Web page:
• The power adapter that ships with the dock should budget enough power to charge the system connected to the dock along with other downstream devices connected to the dock, according to the following guidelines:
    • For the upstream USB-C host, budget a minimum of 30W (15V/2A).
    • For each downstream USB-C port, budget 15W (5V/3A).
    • For each downstream USB-A 2.0 port, budget 2.5W (5V/0.5A).
    • For each downstream USB-A 3.0 port, budget 4.5W (5V/0.9A).
    • For each downstream USB-A charging downstream port, budget 7.5W (5V/1.5A).

    For example, if a dock has a USB-C port for the host (30W), two USB-A 3.0 ports (2 x 4.5W), and a USB-A charging downstream port (7.5W), the power adapter should budget at least 46.5W.

  • The dock’s upstream Type-C port that connects to the host should be capable of performing data and power role swaps, and it should request to be a PD power source when it is connected to the host.
  • The dock’s upstream Type-C port that connects to the host should support fast role swap so that functionality provided by connected devices is not interrupted when external power is connected or disconnected.
Power budget policy A dock’s power budget is the total amount of power that the dock can provide to the connected host and connected devices. The dock can receive its power budget from a combination of internal sources and external sources (for example, a battery and a power adapter, respectively). A power budget policy is required to allocate power in a consistent manner if the total power requirements of the connected host and connected devices exceeds the dock’s power budget, such as if a 30W charger is connected to the dock that is connected to a PC that is requesting 27W, while a device is requesting 15W.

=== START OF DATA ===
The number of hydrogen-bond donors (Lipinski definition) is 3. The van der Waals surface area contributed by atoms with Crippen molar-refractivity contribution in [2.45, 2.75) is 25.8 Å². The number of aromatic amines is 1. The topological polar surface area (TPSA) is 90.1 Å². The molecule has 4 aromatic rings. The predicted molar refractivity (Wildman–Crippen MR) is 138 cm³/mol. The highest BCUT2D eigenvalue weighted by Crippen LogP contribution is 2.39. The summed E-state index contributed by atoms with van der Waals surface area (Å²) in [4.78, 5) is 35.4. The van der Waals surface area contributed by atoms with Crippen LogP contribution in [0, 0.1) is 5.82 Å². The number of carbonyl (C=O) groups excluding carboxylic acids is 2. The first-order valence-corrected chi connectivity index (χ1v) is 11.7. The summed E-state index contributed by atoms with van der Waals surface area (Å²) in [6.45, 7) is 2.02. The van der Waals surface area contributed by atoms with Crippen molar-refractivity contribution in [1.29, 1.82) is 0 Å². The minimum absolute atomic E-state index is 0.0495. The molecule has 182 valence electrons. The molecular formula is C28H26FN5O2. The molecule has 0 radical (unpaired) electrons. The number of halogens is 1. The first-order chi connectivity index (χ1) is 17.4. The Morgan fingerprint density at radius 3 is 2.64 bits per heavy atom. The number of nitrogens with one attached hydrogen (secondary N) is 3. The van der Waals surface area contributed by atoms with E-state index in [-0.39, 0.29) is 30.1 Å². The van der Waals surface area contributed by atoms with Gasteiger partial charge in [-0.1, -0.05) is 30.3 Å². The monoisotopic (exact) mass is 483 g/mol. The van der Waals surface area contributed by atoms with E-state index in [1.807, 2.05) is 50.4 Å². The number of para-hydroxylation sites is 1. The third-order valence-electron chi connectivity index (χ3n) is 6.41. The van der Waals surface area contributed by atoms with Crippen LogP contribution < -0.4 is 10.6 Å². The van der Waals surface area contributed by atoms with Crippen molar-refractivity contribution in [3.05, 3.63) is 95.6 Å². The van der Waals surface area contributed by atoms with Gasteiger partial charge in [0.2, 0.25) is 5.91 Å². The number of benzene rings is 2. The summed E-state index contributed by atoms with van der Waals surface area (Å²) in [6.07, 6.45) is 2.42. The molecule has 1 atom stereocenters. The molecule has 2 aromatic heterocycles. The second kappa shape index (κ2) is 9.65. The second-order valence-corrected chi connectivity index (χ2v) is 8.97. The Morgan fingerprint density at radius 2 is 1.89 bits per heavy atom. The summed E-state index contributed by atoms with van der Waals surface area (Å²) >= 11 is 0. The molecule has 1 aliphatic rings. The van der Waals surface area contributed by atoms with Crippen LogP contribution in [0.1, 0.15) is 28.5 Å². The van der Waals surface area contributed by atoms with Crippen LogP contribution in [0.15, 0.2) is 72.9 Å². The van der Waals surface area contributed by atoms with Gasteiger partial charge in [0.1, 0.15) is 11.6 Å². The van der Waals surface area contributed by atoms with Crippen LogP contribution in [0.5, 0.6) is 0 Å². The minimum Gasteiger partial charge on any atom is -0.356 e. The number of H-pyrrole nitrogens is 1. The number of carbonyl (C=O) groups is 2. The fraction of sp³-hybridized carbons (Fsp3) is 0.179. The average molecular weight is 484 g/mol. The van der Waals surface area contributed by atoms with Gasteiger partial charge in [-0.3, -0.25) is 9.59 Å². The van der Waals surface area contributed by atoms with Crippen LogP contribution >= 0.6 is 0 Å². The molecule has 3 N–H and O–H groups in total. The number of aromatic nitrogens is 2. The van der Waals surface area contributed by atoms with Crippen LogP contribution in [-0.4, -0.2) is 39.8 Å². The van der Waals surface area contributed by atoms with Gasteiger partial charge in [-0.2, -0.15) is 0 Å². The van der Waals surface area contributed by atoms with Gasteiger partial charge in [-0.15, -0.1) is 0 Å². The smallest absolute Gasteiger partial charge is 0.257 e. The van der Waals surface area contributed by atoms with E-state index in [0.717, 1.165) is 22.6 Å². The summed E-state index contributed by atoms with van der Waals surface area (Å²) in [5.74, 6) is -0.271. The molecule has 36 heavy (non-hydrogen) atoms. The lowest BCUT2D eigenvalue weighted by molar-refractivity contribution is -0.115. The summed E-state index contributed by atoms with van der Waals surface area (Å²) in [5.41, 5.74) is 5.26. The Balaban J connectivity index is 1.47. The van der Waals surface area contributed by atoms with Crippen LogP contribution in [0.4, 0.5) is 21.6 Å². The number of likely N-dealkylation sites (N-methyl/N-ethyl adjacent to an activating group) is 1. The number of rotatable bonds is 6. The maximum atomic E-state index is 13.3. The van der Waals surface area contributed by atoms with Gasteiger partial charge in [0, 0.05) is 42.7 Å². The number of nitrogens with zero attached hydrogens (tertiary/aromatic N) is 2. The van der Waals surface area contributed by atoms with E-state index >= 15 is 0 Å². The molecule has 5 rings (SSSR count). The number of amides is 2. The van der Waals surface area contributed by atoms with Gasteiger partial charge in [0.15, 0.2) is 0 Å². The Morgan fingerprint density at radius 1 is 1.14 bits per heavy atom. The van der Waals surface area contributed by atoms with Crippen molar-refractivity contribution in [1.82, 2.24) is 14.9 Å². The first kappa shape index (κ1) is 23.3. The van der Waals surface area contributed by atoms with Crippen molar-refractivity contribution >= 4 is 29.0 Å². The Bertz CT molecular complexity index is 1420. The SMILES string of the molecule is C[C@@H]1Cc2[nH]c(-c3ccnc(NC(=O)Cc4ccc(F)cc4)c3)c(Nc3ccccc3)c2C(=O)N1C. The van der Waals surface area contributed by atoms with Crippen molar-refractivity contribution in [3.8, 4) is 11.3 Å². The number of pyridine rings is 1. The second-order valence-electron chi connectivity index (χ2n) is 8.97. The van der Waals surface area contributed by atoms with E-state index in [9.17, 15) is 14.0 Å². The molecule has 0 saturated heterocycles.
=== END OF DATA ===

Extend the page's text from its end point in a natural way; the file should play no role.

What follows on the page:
The following are recommendations for the power budget policy:

  • If a host is charging from the dock and a device is connected that would cause the dock’s total power budget to be exceeded, the dock should determine whether the amount of power needed by the connected device can be satisfied by reducing the amount of power provided to the host.
    1. If the answer to the question is yes, reduce the amount of power provided to the host by the amount needed to meet the power requirements of the connected device, and notify the host accordingly.
      • The PD power rules may cause the voltage offered to the host to be reduced and/or cause the host to stop charging from the dock altogether.
      • Later, if the dock’s power budget is increased, or if another device is disconnected allowing the dock to reclaim some power, the dock should allocate that power back to the host and notify it accordingly.
    2. If the answer to question is no, do not provide any power to the connected device. Later, if the dock’s power budget is increased, or if another device is disconnected allowing the dock to reclaim some power, the dock should redetermine whether it can allocate sufficient power to the connected device that was not initially powered.